THE PRESS, NZ, By TIM HUME, July 1, 2004
Researchers into sexual abuse by girls say female sexual offending is chronically under-reported and specialised rehabilitation programmes are urgently needed.
Findings released yesterday from New Zealand's first study into adolescent female sexual offending reported a "culture of denial" about female sexual offending, which allowed adolescent female abusers to molest young, usually male, victims without repercussion.
If not rehabilitated, female abusers would most likely continue to offend and eventually pose a threat to their own children.
The survey of 400 health, mental health and related professionals identified eight young women in Christchurch currently aged between 12 and 19 who had sexually abused. It identified other female abusers older than 19, who were excluded from the results.
Lead researcher Nikki Evans, from the University of Canterbury's social work department, said there was "an enormous amount of minimisation" surrounding sexual abuse by females, which meant it was usually not reported by victims, families or health professionals.
"People find it really difficult to perceive young women engaging in sexually abusive behaviours; it goes against the idea of women as nurturers," she said.
Research showed many people, including mental health professionals, perceived female sexual offending as not abusive or harmful.
"If a young girl abuses a 12-year-old boy it's seen as an initiation and a positive thing, rather than something traumatic," Evans said.
Researcher Don Mortensen, manager of the STOP Trust, which runs rehabilitation programmes for adult, adolescent and child sexual abusers, said society had been slow to acknowledge that sexual abuse by females was equally as destructive as that perpetrated by men.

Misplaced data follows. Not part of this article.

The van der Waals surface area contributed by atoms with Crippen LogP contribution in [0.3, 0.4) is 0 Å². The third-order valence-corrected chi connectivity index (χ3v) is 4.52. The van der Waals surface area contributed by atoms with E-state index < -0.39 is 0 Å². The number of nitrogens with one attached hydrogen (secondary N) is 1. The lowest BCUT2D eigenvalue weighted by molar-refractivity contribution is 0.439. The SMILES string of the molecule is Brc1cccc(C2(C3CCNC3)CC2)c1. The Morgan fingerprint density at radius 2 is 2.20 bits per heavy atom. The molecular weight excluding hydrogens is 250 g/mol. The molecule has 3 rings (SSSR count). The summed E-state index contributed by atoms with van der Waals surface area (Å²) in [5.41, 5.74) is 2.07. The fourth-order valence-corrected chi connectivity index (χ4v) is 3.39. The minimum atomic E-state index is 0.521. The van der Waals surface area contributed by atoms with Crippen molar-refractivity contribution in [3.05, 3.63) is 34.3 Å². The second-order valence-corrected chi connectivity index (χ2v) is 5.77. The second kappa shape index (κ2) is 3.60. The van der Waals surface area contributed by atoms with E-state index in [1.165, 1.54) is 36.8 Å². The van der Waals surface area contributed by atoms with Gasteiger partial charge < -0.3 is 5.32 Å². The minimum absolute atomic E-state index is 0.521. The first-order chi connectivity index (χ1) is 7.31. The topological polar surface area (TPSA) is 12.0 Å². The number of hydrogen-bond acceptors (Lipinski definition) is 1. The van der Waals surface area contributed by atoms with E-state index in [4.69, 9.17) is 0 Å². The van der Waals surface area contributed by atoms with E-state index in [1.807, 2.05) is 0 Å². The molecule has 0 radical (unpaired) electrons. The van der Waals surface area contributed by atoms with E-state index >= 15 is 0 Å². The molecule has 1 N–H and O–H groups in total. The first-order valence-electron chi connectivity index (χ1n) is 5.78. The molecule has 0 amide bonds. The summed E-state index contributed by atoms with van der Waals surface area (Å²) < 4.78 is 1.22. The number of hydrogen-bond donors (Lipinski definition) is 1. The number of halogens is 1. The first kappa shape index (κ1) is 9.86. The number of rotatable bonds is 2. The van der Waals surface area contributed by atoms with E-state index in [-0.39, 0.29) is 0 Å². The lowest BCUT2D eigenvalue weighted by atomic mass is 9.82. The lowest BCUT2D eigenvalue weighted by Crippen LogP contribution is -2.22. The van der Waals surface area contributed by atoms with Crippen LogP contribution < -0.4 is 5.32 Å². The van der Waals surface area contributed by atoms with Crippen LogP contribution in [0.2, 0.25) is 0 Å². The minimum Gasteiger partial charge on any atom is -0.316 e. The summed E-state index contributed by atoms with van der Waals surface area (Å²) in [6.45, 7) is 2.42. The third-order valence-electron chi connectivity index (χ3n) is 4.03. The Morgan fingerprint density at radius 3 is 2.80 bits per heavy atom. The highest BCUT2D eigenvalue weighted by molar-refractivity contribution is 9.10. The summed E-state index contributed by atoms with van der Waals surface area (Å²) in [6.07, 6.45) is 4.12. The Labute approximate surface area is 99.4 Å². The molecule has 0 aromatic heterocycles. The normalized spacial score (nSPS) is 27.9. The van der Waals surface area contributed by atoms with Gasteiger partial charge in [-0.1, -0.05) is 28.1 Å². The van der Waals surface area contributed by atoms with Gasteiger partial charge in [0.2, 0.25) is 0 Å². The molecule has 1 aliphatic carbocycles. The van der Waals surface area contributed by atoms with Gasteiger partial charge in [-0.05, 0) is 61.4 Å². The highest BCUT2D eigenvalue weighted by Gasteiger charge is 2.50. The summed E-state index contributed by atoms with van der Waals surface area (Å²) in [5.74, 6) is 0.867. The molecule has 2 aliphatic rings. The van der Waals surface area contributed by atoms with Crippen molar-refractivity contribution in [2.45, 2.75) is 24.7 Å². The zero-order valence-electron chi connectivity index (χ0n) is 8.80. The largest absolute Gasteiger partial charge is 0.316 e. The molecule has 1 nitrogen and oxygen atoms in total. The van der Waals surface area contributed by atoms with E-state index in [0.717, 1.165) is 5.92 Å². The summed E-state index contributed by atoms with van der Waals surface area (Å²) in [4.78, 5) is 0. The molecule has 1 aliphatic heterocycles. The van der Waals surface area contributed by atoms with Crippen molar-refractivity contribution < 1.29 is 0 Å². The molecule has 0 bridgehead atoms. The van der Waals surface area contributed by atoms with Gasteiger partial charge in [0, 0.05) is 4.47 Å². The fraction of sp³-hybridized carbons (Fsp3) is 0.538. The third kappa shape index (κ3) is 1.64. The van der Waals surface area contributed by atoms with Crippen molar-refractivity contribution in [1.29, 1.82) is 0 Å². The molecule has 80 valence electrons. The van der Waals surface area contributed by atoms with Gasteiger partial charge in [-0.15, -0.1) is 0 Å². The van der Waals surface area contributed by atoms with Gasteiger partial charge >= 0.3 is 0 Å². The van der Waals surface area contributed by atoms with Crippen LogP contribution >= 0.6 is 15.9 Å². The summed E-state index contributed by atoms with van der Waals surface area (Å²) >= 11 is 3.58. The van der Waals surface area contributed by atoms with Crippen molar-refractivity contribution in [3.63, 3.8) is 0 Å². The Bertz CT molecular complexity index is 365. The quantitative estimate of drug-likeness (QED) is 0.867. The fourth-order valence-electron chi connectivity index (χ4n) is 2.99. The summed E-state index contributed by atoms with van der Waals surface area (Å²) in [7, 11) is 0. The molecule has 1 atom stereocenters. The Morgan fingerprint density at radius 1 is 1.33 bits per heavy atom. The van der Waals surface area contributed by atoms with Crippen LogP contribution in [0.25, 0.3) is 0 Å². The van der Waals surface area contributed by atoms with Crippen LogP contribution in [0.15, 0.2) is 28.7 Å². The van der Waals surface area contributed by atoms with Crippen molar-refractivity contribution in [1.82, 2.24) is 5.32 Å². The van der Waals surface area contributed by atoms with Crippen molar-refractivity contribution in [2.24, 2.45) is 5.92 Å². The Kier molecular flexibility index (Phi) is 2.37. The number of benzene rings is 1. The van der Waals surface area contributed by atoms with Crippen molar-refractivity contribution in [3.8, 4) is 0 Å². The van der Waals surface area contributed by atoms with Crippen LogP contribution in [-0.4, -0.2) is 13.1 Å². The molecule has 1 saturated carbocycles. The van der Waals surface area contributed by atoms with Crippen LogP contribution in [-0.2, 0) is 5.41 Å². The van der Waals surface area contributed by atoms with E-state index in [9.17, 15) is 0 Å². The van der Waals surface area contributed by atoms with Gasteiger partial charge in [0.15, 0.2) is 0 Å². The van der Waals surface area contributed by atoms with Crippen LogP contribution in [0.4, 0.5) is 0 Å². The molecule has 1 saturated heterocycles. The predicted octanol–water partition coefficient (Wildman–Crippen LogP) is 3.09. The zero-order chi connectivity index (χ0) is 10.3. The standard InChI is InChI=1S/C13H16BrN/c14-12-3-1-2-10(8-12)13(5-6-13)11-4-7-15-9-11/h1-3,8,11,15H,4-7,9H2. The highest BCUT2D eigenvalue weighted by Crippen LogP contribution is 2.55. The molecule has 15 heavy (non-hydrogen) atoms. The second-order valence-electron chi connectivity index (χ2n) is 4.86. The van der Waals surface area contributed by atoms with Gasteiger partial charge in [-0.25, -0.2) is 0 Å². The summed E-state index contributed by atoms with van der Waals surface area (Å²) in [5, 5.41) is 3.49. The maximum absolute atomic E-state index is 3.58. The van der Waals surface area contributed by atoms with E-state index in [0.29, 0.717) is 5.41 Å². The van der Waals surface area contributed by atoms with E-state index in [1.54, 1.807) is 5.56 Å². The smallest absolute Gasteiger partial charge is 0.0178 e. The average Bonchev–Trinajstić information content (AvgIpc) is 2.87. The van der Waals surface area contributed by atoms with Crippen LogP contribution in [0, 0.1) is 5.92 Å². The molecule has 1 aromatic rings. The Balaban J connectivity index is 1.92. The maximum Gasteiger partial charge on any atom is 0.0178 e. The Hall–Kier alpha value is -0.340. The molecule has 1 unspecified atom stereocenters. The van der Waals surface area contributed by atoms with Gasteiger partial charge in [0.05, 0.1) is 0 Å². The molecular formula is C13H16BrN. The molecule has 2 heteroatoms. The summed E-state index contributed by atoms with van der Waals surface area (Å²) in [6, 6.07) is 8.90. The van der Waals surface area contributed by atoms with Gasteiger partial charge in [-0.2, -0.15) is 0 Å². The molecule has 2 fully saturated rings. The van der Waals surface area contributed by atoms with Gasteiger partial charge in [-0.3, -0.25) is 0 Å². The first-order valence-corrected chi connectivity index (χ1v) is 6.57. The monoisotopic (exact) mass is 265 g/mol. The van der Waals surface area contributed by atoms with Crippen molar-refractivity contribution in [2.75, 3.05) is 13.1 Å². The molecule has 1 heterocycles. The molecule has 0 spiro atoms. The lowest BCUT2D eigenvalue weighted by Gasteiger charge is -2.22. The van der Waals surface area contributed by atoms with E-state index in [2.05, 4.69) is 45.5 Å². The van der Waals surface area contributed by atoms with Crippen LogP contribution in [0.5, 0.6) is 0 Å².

STOP commissioned the research as a feasibility study into establishing the country's first rehabilitation programme for adolescent female abusers.
In nearly all of the eight Christchurch cases, the girls' victims were well known to them. Most were siblings or foster siblings. Peers at school and other neighbourhood children they were babysitting were also abused.
"They're abusing within the context of a relationship. We know that sort of abuse is the most difficult context (for the victim)," Evans said.
Their victims were always younger, and typically male. Three abused children aged between one and five years old.
The number of victims for each girl ranged between one and five, although Evans said the true numbers may be higher due to under-reporting.
The girls' average age was now 16 but several had been pre-teens when they started abusing.
None were reported to the youth justice system or referred to specialist treatment programmes.
"That suggests their offending was not prioritised, which reflects the general view in the community," Evans said.
There was a pressing need to treat adolescent female offenders because females who had been sexually abused were more likely to become teenage mothers, she said.